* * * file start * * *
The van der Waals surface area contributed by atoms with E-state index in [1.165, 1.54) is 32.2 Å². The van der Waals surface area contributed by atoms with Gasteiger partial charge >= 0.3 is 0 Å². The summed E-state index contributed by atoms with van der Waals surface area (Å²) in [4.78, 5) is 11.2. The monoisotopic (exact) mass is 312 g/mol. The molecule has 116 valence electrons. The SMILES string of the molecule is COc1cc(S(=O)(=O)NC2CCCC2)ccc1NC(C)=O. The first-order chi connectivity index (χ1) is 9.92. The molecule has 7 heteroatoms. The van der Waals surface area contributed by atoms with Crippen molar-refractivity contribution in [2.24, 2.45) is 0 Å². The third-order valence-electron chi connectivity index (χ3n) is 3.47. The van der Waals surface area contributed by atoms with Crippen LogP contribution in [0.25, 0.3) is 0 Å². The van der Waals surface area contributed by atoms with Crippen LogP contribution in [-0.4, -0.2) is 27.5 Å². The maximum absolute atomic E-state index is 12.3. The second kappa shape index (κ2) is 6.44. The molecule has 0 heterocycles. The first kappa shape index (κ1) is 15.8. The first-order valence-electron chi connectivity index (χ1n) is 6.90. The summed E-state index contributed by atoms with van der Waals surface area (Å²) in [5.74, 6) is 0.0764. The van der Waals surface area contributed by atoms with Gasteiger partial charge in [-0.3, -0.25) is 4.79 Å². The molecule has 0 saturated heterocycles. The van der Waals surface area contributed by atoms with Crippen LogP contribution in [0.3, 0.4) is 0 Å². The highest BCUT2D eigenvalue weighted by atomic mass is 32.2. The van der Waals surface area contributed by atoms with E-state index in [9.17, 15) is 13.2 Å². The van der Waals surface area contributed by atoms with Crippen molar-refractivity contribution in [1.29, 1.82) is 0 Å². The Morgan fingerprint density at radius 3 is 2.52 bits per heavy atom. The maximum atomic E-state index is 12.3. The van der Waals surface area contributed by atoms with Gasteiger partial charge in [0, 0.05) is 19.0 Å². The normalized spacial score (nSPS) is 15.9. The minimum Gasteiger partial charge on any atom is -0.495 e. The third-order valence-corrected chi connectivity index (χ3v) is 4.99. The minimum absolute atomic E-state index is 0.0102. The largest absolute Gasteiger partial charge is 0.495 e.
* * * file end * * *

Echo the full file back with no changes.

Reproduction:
The van der Waals surface area contributed by atoms with E-state index in [1.165, 1.54) is 32.2 Å². The van der Waals surface area contributed by atoms with Gasteiger partial charge >= 0.3 is 0 Å². The summed E-state index contributed by atoms with van der Waals surface area (Å²) in [4.78, 5) is 11.2. The monoisotopic (exact) mass is 312 g/mol. The molecule has 116 valence electrons. The SMILES string of the molecule is COc1cc(S(=O)(=O)NC2CCCC2)ccc1NC(C)=O. The first-order chi connectivity index (χ1) is 9.92. The molecule has 7 heteroatoms. The van der Waals surface area contributed by atoms with Crippen molar-refractivity contribution in [2.24, 2.45) is 0 Å². The third-order valence-electron chi connectivity index (χ3n) is 3.47. The van der Waals surface area contributed by atoms with Crippen LogP contribution in [0.25, 0.3) is 0 Å². The van der Waals surface area contributed by atoms with Crippen LogP contribution in [-0.4, -0.2) is 27.5 Å². The maximum absolute atomic E-state index is 12.3. The second kappa shape index (κ2) is 6.44. The molecule has 0 heterocycles. The first kappa shape index (κ1) is 15.8. The first-order valence-electron chi connectivity index (χ1n) is 6.90. The summed E-state index contributed by atoms with van der Waals surface area (Å²) in [5.74, 6) is 0.0764. The van der Waals surface area contributed by atoms with Gasteiger partial charge in [-0.3, -0.25) is 4.79 Å². The molecule has 0 saturated heterocycles. The van der Waals surface area contributed by atoms with Crippen LogP contribution in [0.3, 0.4) is 0 Å². The highest BCUT2D eigenvalue weighted by atomic mass is 32.2. The van der Waals surface area contributed by atoms with E-state index in [9.17, 15) is 13.2 Å². The van der Waals surface area contributed by atoms with Crippen molar-refractivity contribution in [1.29, 1.82) is 0 Å². The Morgan fingerprint density at radius 3 is 2.52 bits per heavy atom. The maximum atomic E-state index is 12.3. The van der Waals surface area contributed by atoms with Gasteiger partial charge in [0, 0.05) is 19.0 Å². The normalized spacial score (nSPS) is 15.9. The minimum Gasteiger partial charge on any atom is -0.495 e. The third-order valence-corrected chi connectivity index (χ3v) is 4.99. The minimum absolute atomic E-state index is 0.0102. The largest absolute Gasteiger partial charge is 0.495 e.